Creative director at Cheil Worldwide UAE Ramzi Ibrahim leads a creative team working across brands such as Samsung, Volkswagen, Nespresso and New Balance. He initially started in the industry as an art director, then relaunched Lebanon’s favourite beverage and even introduced credit cards to Iraq.
Prior to his involvement with Cheil, he formed Geometry Beirut, leading the creative team with a focus on brand activation and consumer engagement. Ramzi now spends his free time collecting sneakers and vinyl toys, as well as using his expertise to serve on award juries.
Presentations are about putting on a show.
If you don't sound like you believe in what you're saying, if you don't seem like you're living in the idea, then you didn't have to present at all. Might as well have emailed the thing.
Is the impact of a presentation deck on a viewer the same whether they just read it on their own or viewed it through a dull presenter's narration? Probably depends on how dull it was.
I'm not much of a small talker, and I'd rather avoid unknown groups of people (that's where small talk blossoms). But once I have a persona in mind of whom I'm supposed to be for the moment in front of new people, I can talk my way through it.
That persona comes from what I'm presenting and the idea behind it. I guess I'm an introvert, keeping myself to myself unless it's with people close to me. Otherwise, little personas help me get through and sell ideas.
Context always plays a key part in judging creative work, but nothing takes away from the concept.
There is some older iconic work that lacked design and art direction craft, but in most cases, it's the copy that made them great. Nowadays, visual craft is king. Sometimes it even tips some otherwise mediocre ideas over the line to semi-greatness.
There is work that I'm proud of being a part of, being recognized for, having a line from them (written by kickass copywriters) becomes part of the vernacular, and for being effective. But they're not the first things that I remember when I think of past work.
The ones that I do remember vividly are the ones that got done through sudden complications. Like a shoot where the cast could no longer make it through because of sudden security cordons of neighbourhoods, and suddenly we’re recasting 15 minutes before scenes from that single neighbourhood that we're in. Whether they were experienced or not, we had to find people who fit the roles, meet new characters, and just try to have enough lemonade from this unwanted lemon. I remember those types of projects and the great people who made them work.
Letting go of an idea or the process of expanding on an idea can be hard. But being everywhere at once isn't really an option. There's a need to trust that the people whom you have with you can carry ideas to where you didn't even expect, challenge your ideas, build on them and even discard them when there's a good reason.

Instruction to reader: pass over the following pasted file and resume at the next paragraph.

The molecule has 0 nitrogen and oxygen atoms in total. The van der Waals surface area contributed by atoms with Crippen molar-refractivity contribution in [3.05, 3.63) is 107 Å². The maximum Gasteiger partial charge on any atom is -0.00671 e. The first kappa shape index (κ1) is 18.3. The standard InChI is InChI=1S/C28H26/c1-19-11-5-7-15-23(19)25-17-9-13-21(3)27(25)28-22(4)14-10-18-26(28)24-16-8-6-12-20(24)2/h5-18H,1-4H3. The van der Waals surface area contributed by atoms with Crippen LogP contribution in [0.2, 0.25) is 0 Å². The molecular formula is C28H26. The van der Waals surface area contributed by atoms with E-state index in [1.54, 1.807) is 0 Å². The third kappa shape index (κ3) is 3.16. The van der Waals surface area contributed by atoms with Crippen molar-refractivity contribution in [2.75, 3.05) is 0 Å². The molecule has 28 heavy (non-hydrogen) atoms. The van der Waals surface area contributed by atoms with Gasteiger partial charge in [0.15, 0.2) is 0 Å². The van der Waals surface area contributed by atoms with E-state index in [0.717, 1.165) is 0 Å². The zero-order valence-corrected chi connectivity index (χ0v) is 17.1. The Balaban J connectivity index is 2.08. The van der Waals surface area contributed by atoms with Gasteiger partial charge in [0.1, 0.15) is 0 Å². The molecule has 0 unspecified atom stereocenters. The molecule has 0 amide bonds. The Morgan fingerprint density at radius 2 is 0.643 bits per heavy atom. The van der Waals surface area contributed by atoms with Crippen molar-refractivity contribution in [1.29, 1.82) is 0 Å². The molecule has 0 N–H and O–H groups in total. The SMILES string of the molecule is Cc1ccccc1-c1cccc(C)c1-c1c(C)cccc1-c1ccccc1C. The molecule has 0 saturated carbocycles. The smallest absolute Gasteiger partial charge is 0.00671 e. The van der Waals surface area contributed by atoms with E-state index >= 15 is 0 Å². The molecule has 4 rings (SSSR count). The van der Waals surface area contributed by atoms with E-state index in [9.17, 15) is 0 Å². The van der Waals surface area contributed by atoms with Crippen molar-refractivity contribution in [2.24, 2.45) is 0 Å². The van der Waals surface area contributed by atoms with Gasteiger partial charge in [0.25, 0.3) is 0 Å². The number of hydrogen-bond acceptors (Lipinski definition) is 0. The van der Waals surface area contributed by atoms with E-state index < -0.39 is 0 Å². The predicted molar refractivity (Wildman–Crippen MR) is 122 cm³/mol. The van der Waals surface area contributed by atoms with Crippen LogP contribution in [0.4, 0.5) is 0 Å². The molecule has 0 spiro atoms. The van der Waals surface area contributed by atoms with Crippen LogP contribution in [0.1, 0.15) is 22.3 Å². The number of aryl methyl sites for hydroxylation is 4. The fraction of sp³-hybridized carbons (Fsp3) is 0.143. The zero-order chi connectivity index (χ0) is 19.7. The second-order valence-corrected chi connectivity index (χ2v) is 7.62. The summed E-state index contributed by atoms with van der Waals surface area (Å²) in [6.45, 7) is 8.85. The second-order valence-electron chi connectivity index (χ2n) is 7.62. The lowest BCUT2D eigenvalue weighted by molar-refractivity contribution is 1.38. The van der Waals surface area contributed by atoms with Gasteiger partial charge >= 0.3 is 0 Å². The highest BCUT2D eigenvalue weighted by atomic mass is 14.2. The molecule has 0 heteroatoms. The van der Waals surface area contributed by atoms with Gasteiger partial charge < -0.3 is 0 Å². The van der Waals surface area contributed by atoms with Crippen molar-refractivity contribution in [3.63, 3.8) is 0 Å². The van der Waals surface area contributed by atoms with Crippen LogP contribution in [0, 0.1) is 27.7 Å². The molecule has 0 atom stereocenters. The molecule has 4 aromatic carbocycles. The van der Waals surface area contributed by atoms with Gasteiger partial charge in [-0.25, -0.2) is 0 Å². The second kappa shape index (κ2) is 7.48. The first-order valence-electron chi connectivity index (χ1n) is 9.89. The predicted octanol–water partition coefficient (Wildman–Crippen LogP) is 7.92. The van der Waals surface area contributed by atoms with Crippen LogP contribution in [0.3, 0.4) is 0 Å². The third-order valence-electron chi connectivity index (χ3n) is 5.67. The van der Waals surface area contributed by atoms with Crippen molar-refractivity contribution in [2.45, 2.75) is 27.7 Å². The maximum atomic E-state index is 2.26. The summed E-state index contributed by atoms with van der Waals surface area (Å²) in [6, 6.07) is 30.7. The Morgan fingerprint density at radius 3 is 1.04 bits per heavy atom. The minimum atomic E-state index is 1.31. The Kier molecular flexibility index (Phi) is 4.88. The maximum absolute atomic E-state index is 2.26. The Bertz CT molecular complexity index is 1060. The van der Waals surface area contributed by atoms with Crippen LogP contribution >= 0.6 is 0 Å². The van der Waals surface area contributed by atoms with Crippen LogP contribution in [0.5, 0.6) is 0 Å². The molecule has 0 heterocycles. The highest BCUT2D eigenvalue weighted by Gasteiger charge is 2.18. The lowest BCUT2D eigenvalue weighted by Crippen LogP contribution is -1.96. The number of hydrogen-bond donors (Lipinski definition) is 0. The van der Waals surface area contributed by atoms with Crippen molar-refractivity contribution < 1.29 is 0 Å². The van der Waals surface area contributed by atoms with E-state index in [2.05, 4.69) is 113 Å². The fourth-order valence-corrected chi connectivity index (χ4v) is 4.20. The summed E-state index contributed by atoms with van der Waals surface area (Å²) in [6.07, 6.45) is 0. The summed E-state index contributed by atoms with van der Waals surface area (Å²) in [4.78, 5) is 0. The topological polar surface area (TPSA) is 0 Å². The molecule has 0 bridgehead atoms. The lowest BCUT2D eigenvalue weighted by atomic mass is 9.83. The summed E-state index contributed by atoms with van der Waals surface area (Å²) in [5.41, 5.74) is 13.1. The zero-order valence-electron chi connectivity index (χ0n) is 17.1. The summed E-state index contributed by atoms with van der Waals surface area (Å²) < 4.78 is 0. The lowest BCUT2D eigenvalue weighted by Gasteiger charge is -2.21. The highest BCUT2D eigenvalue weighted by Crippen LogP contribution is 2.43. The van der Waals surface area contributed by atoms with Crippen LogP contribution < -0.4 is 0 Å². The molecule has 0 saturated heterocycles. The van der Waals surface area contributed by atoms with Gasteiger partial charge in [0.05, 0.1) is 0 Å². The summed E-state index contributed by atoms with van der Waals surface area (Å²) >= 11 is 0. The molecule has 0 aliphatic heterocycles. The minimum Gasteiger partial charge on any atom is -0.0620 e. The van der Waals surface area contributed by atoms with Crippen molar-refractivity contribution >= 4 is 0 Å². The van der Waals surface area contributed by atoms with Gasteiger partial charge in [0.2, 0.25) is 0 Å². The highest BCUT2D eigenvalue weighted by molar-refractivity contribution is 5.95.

So which brief will be the one to step back from, and which will be the one to be more involved in?
Is it the simpler one with low risk?
How's the mental state of the team involved?
What type of client is it?
Will the client servicing make the team's life difficult or is it someone who's ‘part of the team’?
I'm not a big social creature, but I'm able to sense and predict where people are at, how they're handling things, who might need more involvement and who'd need more space to grow and develop ideas. That also plays a role in which projects I'd be deeply involved in throughout the day, and which ones I'd step into for scheduled pin-ups/pit-stops, for review and feedback.
In most cases of new campaign briefs, there'd be a session where myself and the teams' leads would discuss the project and bounce initial thoughts around. Working on your own isn't a great idea. Having too many people involved can also be too chaotic and difficult. The worst is when there are more people giving feedback than there are people working on the project.
It's always good to have a deadline... A reasonable one. Having an open-ended timeframe removes the urgency and the importance of the work because the brief either keeps on evolving or you never know when to stop. Having an unreasonable deadline is just a sign of a mess-up somewhere.
I've managed to lead through stressful situations by deconstructing what's feasible in different cases and once you do that, the stress mostly goes away for the team involved. It becomes a realistic process of what's doable, and challenging the ideas within that timeframe.
I'm not sure if I ever stressed easily as a kid. I don't remember school exams stressing me out, or me taking them too seriously. I just assumed that I'll be fine and treated each one realistically as to what's doable and what's not. In most cases, I ended up doing pretty well. I guess that carried through to this day.
Growing up in different countries, travelling regularly since I was very young, reading more advanced literary works at a young age, visiting archaeological sites and museums, and watching a lot of old and new movies did expose to me a lot of different stories, storytelling and creativity that pushed me into design and communications.
I've always gravitated towards people who've had similar wide cultural and artistic experiences. I love to and always prefer to have people who've been exposed to different cultures and stories in my team. People who love to experiment with different medium(s) and listen to new things, with no judgement.
The worst type of character you can have in a team is someone who'd frequently say "I'm not supposed to", and wouldn't take that extra step to help out a teammate when they have the time to. The second worst type of person to have on a team is someone who doesn't understand typography. Once that first stretching of a typeface happens, know that our relationship will never be the same again.